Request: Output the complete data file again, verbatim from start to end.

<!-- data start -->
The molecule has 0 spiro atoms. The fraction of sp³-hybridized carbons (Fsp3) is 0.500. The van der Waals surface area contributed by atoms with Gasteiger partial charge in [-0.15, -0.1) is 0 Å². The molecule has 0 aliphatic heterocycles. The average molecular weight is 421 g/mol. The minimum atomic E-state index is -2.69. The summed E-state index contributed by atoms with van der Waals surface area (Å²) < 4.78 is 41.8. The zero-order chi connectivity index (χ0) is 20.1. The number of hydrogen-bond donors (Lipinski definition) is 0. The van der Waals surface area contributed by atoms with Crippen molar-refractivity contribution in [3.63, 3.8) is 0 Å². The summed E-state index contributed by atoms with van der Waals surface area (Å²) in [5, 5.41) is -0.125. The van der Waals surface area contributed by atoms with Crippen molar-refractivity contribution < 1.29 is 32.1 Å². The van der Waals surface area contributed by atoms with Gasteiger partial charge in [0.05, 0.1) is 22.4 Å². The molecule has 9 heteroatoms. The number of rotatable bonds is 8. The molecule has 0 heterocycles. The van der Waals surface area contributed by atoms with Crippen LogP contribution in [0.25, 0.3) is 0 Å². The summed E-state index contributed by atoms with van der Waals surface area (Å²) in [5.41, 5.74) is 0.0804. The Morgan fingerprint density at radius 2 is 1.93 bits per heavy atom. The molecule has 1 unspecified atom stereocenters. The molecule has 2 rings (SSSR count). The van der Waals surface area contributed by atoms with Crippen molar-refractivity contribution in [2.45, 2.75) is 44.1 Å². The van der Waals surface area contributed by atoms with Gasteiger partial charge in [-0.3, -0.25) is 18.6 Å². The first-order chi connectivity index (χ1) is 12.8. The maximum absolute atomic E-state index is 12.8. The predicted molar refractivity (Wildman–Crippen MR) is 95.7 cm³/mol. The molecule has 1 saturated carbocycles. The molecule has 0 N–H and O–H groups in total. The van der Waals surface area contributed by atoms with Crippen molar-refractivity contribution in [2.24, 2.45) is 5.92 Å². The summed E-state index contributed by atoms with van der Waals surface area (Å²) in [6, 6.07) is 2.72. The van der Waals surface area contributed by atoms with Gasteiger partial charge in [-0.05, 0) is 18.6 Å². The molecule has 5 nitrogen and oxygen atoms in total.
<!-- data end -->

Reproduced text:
The molecule has 0 spiro atoms. The fraction of sp³-hybridized carbons (Fsp3) is 0.500. The van der Waals surface area contributed by atoms with Gasteiger partial charge in [-0.15, -0.1) is 0 Å². The molecule has 0 aliphatic heterocycles. The average molecular weight is 421 g/mol. The minimum atomic E-state index is -2.69. The summed E-state index contributed by atoms with van der Waals surface area (Å²) < 4.78 is 41.8. The zero-order chi connectivity index (χ0) is 20.1. The number of hydrogen-bond donors (Lipinski definition) is 0. The van der Waals surface area contributed by atoms with Crippen molar-refractivity contribution in [3.63, 3.8) is 0 Å². The summed E-state index contributed by atoms with van der Waals surface area (Å²) in [5, 5.41) is -0.125. The van der Waals surface area contributed by atoms with Crippen molar-refractivity contribution < 1.29 is 32.1 Å². The van der Waals surface area contributed by atoms with Gasteiger partial charge in [0.05, 0.1) is 22.4 Å². The molecule has 9 heteroatoms. The number of rotatable bonds is 8. The molecule has 0 heterocycles. The van der Waals surface area contributed by atoms with Crippen LogP contribution in [0.25, 0.3) is 0 Å². The summed E-state index contributed by atoms with van der Waals surface area (Å²) in [5.41, 5.74) is 0.0804. The Morgan fingerprint density at radius 2 is 1.93 bits per heavy atom. The molecule has 1 unspecified atom stereocenters. The molecule has 2 rings (SSSR count). The van der Waals surface area contributed by atoms with Crippen molar-refractivity contribution in [2.45, 2.75) is 44.1 Å². The van der Waals surface area contributed by atoms with Gasteiger partial charge in [-0.3, -0.25) is 18.6 Å². The first-order chi connectivity index (χ1) is 12.8. The maximum absolute atomic E-state index is 12.8. The predicted molar refractivity (Wildman–Crippen MR) is 95.7 cm³/mol. The molecule has 1 saturated carbocycles. The molecule has 0 N–H and O–H groups in total. The van der Waals surface area contributed by atoms with Crippen molar-refractivity contribution in [2.24, 2.45) is 5.92 Å². The summed E-state index contributed by atoms with van der Waals surface area (Å²) in [6, 6.07) is 2.72. The van der Waals surface area contributed by atoms with Gasteiger partial charge in [-0.05, 0) is 18.6 Å². The molecule has 5 nitrogen and oxygen atoms in total.